This blog series is aimed at providing a summary of key elements of the recast Energy Efficiency Directive (EU) 2023/1791, which was adopted by the European Parliament and the Council earlier this year, and was published in the EU Official Journal on 20th September and came into force 20 on the 10th October 2023. After it enters into force, EU Member States will have two years to transpose most of the different elements in the directive into national law.
This second blog sets out to tackle the key points of Articles 5, 6 and 7.
Article 5: Public Sector Leading on Energy Efficiency
- Member States must ensure that public bodies collectively reduce their total final energy consumption by at least 1.9% annually compared to 2021. They can exclude public transport or the armed forces from this obligation.
- Until October 11, 2027, the target is indicative, and estimated consumption data can be used. The baseline is to be adjusted based on actual consumption by that date.
- Smaller local administrative units may be exempt from this obligation until December 31, 2026, or 2029, depending on their population.
- Member States can consider climatic variations when calculating energy consumption by public bodies.
- Member States must include energy consumption reduction targets in their national energy and climate plans and report annually on the reductions achieved.
- Regional and local authorities should establish energy efficiency measures in their long-term planning, considering vulnerable groups and taking actions to mitigate negative impacts on them.
- Member States should support public bodies through financial and technical assistance, competence building, and encouraging cooperation.
- Public bodies are encouraged to consider life cycle carbon emissions, economic and social benefits, and improve the energy performance of their buildings.
Article 6: Exemplary Role of Public Bodies’ Buildings
- Member States must ensure that at least 3% of the total floor area of public buildings is renovated annually to be nearly zero-energy or zero-emission buildings.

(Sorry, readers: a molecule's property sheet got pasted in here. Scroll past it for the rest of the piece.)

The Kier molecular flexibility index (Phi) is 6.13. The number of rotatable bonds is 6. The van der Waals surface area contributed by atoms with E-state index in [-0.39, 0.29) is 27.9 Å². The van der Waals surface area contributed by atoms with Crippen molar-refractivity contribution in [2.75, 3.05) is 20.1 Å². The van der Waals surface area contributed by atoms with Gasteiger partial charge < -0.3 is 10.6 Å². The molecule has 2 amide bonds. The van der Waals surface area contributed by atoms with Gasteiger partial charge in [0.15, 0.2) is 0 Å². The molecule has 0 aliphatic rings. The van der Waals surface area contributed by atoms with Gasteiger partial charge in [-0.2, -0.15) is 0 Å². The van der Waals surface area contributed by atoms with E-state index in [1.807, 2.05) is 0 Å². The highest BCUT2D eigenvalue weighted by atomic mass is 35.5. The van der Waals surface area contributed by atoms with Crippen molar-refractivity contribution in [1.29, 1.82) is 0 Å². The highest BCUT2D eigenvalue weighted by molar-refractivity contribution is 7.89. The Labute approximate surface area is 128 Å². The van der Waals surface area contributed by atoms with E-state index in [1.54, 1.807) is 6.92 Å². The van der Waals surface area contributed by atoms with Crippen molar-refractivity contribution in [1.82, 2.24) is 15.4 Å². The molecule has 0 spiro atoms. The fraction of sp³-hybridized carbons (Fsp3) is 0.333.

- Exceptions apply for certain categories of buildings, and the surplus from one year can be counted towards future renovation rates.
- Member States must establish and update an inventory of public buildings with a floor area over 250 m2.
- An alternative approach may be used to achieve equivalent energy savings.
Article 7: Public Procurement
- Member States must ensure that public contracts and concessions above specified thresholds are awarded to products, services, buildings, and works with high energy efficiency performance, following Annex IV requirements.
- There are exceptions for public security, public health emergencies, and contracts related to the armed forces.
- Long-term energy performance contracts should be considered in service contracts with significant energy content.
- When purchasing product packages, energy efficiency can take priority over individual product efficiency.
- Wider sustainability, social, environmental, and circular economy aspects should be considered in procurement practices. Transparency in energy efficiency impact reporting is required.
- The Commission may provide guidance to support Member States in applying energy efficiency requirements in procurement.
- Legal and regulatory provisions should ensure that public contracting authorities are not deterred from making energy efficiency investments.
- Regulatory and non-regulatory barriers to energy efficiency should be removed. Member States must report on measures taken to address these barriers.
National legislation to transpose the above Articles must be implemented by 11 October 2025 in all Member States.